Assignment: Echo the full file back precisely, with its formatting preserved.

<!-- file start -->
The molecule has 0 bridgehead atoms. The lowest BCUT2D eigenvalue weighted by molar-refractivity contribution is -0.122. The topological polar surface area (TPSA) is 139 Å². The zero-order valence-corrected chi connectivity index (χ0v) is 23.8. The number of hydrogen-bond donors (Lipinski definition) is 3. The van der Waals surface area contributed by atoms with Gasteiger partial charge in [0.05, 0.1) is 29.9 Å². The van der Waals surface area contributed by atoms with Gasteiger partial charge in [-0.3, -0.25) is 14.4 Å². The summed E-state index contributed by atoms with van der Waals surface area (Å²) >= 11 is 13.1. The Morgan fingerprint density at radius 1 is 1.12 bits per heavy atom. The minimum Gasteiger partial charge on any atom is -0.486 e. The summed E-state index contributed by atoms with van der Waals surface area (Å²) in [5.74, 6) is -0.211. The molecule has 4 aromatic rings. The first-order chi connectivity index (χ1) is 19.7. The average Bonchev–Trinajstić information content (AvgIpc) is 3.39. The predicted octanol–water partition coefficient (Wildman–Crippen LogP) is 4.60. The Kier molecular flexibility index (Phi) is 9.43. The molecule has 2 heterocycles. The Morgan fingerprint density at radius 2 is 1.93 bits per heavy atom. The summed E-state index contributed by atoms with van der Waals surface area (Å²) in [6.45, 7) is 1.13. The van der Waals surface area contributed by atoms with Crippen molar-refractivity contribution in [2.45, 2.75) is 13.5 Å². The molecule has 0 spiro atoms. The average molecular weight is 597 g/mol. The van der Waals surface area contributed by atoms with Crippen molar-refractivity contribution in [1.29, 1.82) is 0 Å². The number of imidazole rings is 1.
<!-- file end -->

The molecule has 0 bridgehead atoms. The lowest BCUT2D eigenvalue weighted by molar-refractivity contribution is -0.122. The topological polar surface area (TPSA) is 139 Å². The zero-order valence-corrected chi connectivity index (χ0v) is 23.8. The number of hydrogen-bond donors (Lipinski definition) is 3. The van der Waals surface area contributed by atoms with Gasteiger partial charge in [0.05, 0.1) is 29.9 Å². The van der Waals surface area contributed by atoms with Gasteiger partial charge in [-0.3, -0.25) is 14.4 Å². The summed E-state index contributed by atoms with van der Waals surface area (Å²) >= 11 is 13.1. The Morgan fingerprint density at radius 1 is 1.12 bits per heavy atom. The minimum Gasteiger partial charge on any atom is -0.486 e. The summed E-state index contributed by atoms with van der Waals surface area (Å²) in [5.74, 6) is -0.211. The molecule has 4 aromatic rings. The first-order chi connectivity index (χ1) is 19.7. The average Bonchev–Trinajstić information content (AvgIpc) is 3.39. The predicted octanol–water partition coefficient (Wildman–Crippen LogP) is 4.60. The Kier molecular flexibility index (Phi) is 9.43. The molecule has 2 heterocycles. The Morgan fingerprint density at radius 2 is 1.93 bits per heavy atom. The summed E-state index contributed by atoms with van der Waals surface area (Å²) in [6.45, 7) is 1.13. The van der Waals surface area contributed by atoms with Crippen molar-refractivity contribution in [2.45, 2.75) is 13.5 Å². The molecule has 0 spiro atoms. The average molecular weight is 597 g/mol. The van der Waals surface area contributed by atoms with Crippen molar-refractivity contribution in [1.29, 1.82) is 0 Å². The number of imidazole rings is 1.